Nursing advocates assess nurses’ mental state and staffing issues


NursesTakeDC conducts an investigation into staffing security and moral distress. Add your voice here.

Doris Carroll, IA, BSN

Recently, I attended a seminar in the AIDS Education and Training Center program. Speaker Renslow Sherer, MD, presented data on the effectiveness of COVID vaccines and the need for a booster dose for people living with HIV. Towards the end of his speech, Sherer shared a poignant thought that ringed true for me:

The way we survived during the AIDS epidemic is quite similar to what we face today.

In the fallout from the COVID pandemic, “we all suffer from PTSD,” Sherer said. All of us. It reminds me of those years in the late 1980s and early 1990s when we had little to offer our HIV positive patients. The feeling of hopelessness among nurses who could only sit idly by while their patients endured tremendous suffering is now called “moral distress”.

“The term ‘moral distress’ was coined by [philosopher Andrew] Jameton who observed in nurses a tendency to feel anxious when they were forced to act, due to institutional constraints, in [a] way that was contrary to their beliefs ”, according to a 2019 Healthcare analysis article. “Jameton has therefore suggested that moral distress arises when” one knows what to do, but institutional constraints make it almost impossible to pursue the right course of action. “”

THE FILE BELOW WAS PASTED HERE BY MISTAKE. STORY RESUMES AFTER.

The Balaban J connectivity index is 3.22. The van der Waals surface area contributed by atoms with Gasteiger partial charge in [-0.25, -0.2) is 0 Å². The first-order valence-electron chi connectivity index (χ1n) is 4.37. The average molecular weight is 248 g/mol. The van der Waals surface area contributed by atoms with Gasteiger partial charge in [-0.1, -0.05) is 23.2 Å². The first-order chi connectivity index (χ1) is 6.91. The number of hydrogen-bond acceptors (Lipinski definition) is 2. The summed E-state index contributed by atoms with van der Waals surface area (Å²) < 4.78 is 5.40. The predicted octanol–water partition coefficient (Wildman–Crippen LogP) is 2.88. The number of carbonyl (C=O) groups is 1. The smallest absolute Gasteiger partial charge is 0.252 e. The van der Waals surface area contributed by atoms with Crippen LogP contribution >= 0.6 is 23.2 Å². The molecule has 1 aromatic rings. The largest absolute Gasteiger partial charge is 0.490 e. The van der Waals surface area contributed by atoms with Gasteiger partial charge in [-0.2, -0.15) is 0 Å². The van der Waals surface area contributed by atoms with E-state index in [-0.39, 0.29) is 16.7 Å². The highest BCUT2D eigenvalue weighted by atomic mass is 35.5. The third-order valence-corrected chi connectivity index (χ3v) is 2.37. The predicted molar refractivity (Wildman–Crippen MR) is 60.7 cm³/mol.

An article published in August in Nursing ethics reports that repeated and incessant moral distress can lead to moral harm. “Moral wounds involve deep emotional injury and are unique to those who testify to intense human suffering and cruelty.”

Along with my nursing colleagues, I have suffered moral injuries throughout the COVID pandemic. In February, I retired after 38 years in nursing. I was at the peak of my career in nursing and union activism.

Survey of nurses on safe staffing and moral distress

I quit breastfeeding in part to care for my 87-year-old mother in her own home in Florida, but mainly because I had reached my limits – physically and emotionally – to work safely in my facility. And that is what the country is currently facing: nurses leaving the profession they have chosen in times of pandemic.

The pain nurses feel is indeed palpable.

NursesTakeDC (NTDC), a nonprofit nursing organization, launched an investigation into staff and moral distress on October 1, which runs through October 31. The responses are anonymous. To be part of the study, please complete the NTDC Staff Safety Survey.

We need the nation to hear from you. Your contribution will help the NTDC to support federal and state personnel security legislation. Nurses need to be heard so that we can promote patient safety. Silence is a consensus, so tell us what you are going through in your workplace and share our survey with other nurses.

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